As high processing fluency indicates that the interaction of a person with the environment goes smoothly,[16] a person does not need to pay particular attention to the environment. By contrast, low processing fluency means that there are problems in the interaction with the environment which requires more attention and an analytical processing style to solve the problem. Indeed, people process information more shallowly when processing fluency is high and employ an analytical thinking style when processing fluency is low.[17][18]

A 2010 study demonstrated that the long-known effect of illegible handwriting in an essay on grading is mediated by a lack of processing fluency (and not, for example, negative stereotypes related to illegible writing).[19]


Basic research on processing fluency has been applied to marketing,[20] to business names, and to finance. For example, psychologists have determined that, during the week following their IPO, stocks perform better when their names are fluent/easy to pronounce and when their ticker symbols are pronounceable (e.g., KAG) vs. unpronounceable (e.g., KGH).[21]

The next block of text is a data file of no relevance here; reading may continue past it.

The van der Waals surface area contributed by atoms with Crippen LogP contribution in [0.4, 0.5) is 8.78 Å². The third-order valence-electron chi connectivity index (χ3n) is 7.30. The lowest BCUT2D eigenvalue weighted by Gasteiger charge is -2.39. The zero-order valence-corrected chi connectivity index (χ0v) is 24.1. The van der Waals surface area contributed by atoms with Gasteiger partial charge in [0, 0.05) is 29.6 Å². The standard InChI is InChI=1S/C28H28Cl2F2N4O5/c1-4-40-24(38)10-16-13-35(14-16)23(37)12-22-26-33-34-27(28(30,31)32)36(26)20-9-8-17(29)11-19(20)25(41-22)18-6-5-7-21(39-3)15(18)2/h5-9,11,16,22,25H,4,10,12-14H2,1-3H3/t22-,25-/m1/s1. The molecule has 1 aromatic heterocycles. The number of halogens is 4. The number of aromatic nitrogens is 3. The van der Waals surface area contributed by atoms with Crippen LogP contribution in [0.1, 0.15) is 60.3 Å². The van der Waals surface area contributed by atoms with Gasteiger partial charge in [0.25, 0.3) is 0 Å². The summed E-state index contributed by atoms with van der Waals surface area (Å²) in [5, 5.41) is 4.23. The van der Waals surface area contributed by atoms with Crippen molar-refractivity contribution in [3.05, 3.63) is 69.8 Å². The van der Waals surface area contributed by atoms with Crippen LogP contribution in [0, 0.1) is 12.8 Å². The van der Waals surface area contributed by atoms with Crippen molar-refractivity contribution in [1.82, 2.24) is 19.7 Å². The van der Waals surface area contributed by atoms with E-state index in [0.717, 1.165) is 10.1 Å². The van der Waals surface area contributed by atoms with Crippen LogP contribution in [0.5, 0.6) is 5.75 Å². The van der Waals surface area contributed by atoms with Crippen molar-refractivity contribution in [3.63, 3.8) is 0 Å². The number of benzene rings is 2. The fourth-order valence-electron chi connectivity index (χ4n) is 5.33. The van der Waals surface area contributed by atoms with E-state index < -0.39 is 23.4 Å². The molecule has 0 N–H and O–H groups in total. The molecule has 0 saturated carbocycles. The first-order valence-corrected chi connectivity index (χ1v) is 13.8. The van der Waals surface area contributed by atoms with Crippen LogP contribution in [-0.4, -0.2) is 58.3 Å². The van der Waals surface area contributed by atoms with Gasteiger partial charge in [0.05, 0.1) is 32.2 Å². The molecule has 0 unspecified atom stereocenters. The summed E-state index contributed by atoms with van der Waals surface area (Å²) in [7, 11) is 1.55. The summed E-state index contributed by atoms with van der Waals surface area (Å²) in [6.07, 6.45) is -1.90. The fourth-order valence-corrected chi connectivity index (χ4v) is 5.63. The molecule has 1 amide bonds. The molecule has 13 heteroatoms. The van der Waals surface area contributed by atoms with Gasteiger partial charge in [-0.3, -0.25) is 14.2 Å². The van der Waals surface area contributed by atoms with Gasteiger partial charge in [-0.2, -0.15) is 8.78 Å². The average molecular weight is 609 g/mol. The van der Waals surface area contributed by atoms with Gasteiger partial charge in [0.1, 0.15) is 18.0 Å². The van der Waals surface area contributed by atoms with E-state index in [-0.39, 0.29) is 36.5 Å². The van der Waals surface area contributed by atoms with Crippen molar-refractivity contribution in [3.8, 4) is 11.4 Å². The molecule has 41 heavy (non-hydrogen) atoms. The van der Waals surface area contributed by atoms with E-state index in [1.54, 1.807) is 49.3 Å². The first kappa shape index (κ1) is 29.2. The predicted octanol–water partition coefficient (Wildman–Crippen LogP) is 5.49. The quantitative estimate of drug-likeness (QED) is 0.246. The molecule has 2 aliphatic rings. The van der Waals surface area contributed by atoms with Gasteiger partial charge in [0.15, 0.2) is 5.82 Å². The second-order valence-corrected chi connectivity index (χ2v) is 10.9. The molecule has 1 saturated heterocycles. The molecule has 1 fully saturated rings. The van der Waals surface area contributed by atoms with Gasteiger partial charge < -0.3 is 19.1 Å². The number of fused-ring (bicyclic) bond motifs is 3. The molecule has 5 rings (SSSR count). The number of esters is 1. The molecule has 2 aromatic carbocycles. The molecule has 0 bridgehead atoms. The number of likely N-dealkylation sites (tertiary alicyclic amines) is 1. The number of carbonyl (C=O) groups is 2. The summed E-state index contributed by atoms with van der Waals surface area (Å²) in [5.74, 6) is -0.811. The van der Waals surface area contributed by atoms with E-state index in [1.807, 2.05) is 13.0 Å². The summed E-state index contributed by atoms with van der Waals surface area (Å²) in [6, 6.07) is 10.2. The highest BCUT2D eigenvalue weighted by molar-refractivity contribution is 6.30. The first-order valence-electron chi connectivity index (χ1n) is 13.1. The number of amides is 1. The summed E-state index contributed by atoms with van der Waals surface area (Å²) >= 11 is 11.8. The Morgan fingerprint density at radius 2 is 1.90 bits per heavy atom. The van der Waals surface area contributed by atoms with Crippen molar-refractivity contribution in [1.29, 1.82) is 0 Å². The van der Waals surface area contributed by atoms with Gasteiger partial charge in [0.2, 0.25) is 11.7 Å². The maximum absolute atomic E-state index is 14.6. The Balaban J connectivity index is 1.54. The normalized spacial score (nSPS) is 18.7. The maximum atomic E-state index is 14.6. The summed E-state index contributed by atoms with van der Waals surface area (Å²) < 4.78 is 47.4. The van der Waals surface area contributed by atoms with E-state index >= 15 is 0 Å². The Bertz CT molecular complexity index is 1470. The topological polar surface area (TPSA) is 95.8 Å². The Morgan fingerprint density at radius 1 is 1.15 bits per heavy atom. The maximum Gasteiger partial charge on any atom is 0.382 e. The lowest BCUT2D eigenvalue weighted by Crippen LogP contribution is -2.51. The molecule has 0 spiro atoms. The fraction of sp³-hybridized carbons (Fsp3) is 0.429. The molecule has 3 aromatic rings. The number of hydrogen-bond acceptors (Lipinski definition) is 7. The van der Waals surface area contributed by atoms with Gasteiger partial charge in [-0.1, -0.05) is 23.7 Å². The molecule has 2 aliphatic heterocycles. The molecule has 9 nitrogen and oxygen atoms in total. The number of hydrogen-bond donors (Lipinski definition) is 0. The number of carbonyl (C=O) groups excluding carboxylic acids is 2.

See also[edit]


  1. ^ Alter, A. L.; Oppenheimer, D. M. (2009). "Uniting the Tribes of Fluency to Form a Metacognitive Nation" (PDF). Personality and Social Psychology Review. 13 (3): 219–235. doi:10.1177/1088868309341564. PMID 19638628. 
  2. ^ Jacoby, Larry L.; Dallas, Mark (1981). "On the relationship between autobiographical memory and perceptual learning". Journal of Experimental Psychology: General. 110 (3): 306–340. doi:10.1037/0096-3445.110.3.306. 
  3. ^ Whittlesea, Bruce W. A. (1993). "Illusions of familiarity". Journal of Experimental Psychology: Learning, Memory, and Cognition. 19 (6): 1235–1253. doi:10.1037/0278-7393.19.6.1235. 
  4. ^ Rugg, Michael D.; Curran, Tim (2007). "Event-related potentials and recognition memory". Trends in Cognitive Sciences. 11 (6): 251–257. doi:10.1016/j.tics.2007.04.004. PMID 17481940. 
  5. ^ Leynes, P. Andrew; Zish, Kevin (2012). "Event-related potential (ERP) evidence for fluency-based recognition memory". Neuropsychologia. 50 (14): 3240–3249. doi:10.1016/j.neuropsychologia.2012.10.004. PMID 23063967. 
  6. ^ Reber, R.; Winkielman, P.; Schwarz, N. (1998). "Effects of Perceptual Fluency on Affective Judgments". Psychological Science. 9: 45–48. doi:10.1111/1467-9280.00008. 
  7. ^ Winkielman, Piotr; Cacioppo, John T. (2001). "Mind at ease puts a smile on the face: Psychophysiological evidence that processing facilitation elicits positive affect". Journal of Personality and Social Psychology. 81 (6): 989–1000. doi:10.1037/0022-3514.81.6.989. PMID 11761320. 
  8. ^ Reber, Rolf; Schwarz, Norbert; Winkielman, Piotr (2004). "Processing Fluency and Aesthetic Pleasure: Is Beauty in the Perceiver's Processing Experience?". Personality and Social Psychology Review. 8 (4): 364–382. doi:10.1207/s15327957pspr0804_3. PMID 15582859. 
  9. ^ Rubin, Mark; Paolini, Stefania; Crisp, Richard J. (2010). "A processing fluency explanation of bias against migrants" (PDF). Journal of Experimental Social Psychology. 46: 21–28. doi:10.1016/j.jesp.2009.09.006.